Biologists stem the fight of the perilous False Codling Moth (FCM)

Pest and diseases can sometimes be very depressing to farmers if unmonitored properly. In crop farming for instance, one has to equip themselves with formidable instruments and knowledge of preventing or fighting these vampires from draining life out of the crops or else the yields would leave the farmer in a state of despair with massive losses.

One such pest is the False Codling Moth (FCM) which is currently causing havoc in various chili farms in the country. Even though the pest also destroys other crops like avocados, pineapples, mangoes and citrus, their devastating effect is mostly felt in the chilies.

According to David Mwenje, who is the Technical marketing consultant for Nairobi and Mt. Kenya region for Kenya Biologics Ltd, the False Codling Moth is a relatively new pest in the chili farming as it had not been experienced in the local farms before 2014. “The pest has been around in other crops but was first experienced in the local chilly farms in the late 2014,” said Mwenje.

The pest undergoes through a full life cycle of an insect which begins from the egg→larva→ pupa→ adult. During the larva stage, the pest would attack the chilly fruit from where it will bore a hole into the fruit while feeding and dwelling in it till it pupates where it will gradually spiral down with to the ground.

Initially, the female moth lays eggs on young fruit surface where they hatch after six days. Once they have hatched they start feeding on the chili. “The female lays eggs where the chili fruit is so as to enable the larvae find food easily,” said Mwenje.

During its metamophorsis, the FCM larvae bore the fruit thus destroying it completely. The larvae are categorized into different instars according to their lenghts. According to Mr. Mwenje, the first four instars are white in color but this changes to pink with a distinctive black head capsule. The FCM is most destructive at the larval stage.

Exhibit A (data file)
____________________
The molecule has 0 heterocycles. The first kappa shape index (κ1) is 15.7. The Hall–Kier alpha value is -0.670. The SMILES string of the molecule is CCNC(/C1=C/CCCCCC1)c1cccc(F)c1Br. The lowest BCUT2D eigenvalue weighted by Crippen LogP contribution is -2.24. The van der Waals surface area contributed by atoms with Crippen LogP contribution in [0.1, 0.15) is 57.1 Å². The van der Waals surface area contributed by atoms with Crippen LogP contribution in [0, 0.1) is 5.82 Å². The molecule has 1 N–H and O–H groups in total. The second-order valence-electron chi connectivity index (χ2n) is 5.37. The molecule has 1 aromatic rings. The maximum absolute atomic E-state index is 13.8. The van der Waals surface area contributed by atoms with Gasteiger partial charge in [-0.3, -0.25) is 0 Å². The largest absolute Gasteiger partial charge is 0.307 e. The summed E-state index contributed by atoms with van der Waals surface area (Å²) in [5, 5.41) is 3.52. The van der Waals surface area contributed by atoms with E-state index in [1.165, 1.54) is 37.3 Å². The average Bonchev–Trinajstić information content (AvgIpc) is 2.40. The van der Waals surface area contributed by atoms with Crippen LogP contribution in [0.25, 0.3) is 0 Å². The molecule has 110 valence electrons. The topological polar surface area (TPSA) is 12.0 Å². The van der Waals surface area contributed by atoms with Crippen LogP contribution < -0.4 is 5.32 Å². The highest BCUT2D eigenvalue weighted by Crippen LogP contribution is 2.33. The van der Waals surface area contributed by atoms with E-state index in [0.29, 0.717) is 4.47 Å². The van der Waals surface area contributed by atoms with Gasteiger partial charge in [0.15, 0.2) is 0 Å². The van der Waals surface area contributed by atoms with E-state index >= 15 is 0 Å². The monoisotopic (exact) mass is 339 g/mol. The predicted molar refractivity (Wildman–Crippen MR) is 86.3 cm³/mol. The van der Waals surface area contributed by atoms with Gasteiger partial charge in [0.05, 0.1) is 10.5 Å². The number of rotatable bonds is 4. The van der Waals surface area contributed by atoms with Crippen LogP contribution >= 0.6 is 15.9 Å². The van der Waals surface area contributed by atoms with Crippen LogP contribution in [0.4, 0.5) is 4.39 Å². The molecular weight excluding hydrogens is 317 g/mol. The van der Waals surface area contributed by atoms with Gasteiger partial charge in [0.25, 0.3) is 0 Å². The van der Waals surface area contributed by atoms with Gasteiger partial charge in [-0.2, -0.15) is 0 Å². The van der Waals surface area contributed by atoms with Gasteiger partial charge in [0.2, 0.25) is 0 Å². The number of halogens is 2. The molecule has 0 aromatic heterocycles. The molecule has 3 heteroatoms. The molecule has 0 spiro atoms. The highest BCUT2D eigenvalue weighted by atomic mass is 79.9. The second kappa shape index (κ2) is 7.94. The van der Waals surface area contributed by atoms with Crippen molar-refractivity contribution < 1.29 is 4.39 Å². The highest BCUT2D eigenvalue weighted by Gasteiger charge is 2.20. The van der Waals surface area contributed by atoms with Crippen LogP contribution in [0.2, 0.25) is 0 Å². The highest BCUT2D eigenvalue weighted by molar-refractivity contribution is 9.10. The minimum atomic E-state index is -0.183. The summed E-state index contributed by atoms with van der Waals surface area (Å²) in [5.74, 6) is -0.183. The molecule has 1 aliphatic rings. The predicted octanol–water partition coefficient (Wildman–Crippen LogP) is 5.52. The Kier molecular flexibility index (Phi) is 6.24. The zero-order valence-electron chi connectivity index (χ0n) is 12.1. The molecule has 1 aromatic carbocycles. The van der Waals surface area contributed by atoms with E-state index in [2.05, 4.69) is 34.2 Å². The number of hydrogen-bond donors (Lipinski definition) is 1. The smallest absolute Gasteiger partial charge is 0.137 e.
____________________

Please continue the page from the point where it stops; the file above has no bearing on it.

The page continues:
Surprisingly, the adult FCM are most active in mating and egg laying between 5pm and 11pm.With a lifespan of up to 21 days before they become adults, it is obvious that the period is long enough for the pests to create a massive loss to the farmer.

Likewise, FCM thrives more in the tropical climates as compared to temperate regions. This has enabled it to multiply faster locally and other tropical countries as compared to the European and other countries that experience cooler temperatures.

“In the tropics, the FCM is able to feed all year round leading to faster maturity and consequently a faster breeding rate,” explained Mwenje.

Since the pest is resistant to pesticides, Kenya Biologics have come up with environmentally friendly ways of cubing the menace it causes to farms. They have developed a pheromone trap called CRYTRACK used for Mass trapping of the male moths before they mate with the female moth hence the eggs layed will be unfertilized.

By carefully studying the behaviours of the moths, it was imminent that whenever the female moths wanted to mate it would release a hormone known as Pheromonewhich attracts the male moths to come and mate.

Similarly, Crytrack which contain a substancewhich mimics the female’s pheromone is used to lure the male moths out of which they get trapped thus cannot mate anymore. “Once you have obtained the traps you can erect it into your farm where the chilies are grown,” continued Mwenje, “this should be done once they have started flowering to help you have a timely monitoring of the FCM’s presence. The traps should be erected at crop height.”

The method has been found to be very effective as it transcends the spreading of the FCM but also reduce the various risks associated with synthetic chemicals which include resistance and residue levels.

Mr. Mwenje recommends that for an effective control one requires seven traps per acre,though prior monitoring should be done to establish FCM percentage presence; with low percentage fewer traps can be erected.

All the same, there are other ways in which the FCM pest can still be controlled. One of them is by Mating disruption. Unlike in the Mass trapping where you target the males by trapping, here you confuse the males. The strategy here is to use the same substance that mimics the pheromone by smearing it on different locations thus confusing the males. In the end they will not be able to mate.

Equally important is the fact that these methods do not ultimately do away with spraying, rather a farmer should integrate both methods. “Trapping the FCM will help you reduce the amount of sprays you use as we have found that it reduces the pests by over 70%,” concluded Mwenje.

For the biologist, it is important for people to reduce the use of harsh chemicals so as to guarantee the safety of food and embrace more sustainable means of tackling pests and diseases. Even the sprayers themselves are also exposed to health risks coupled with many other challenges.

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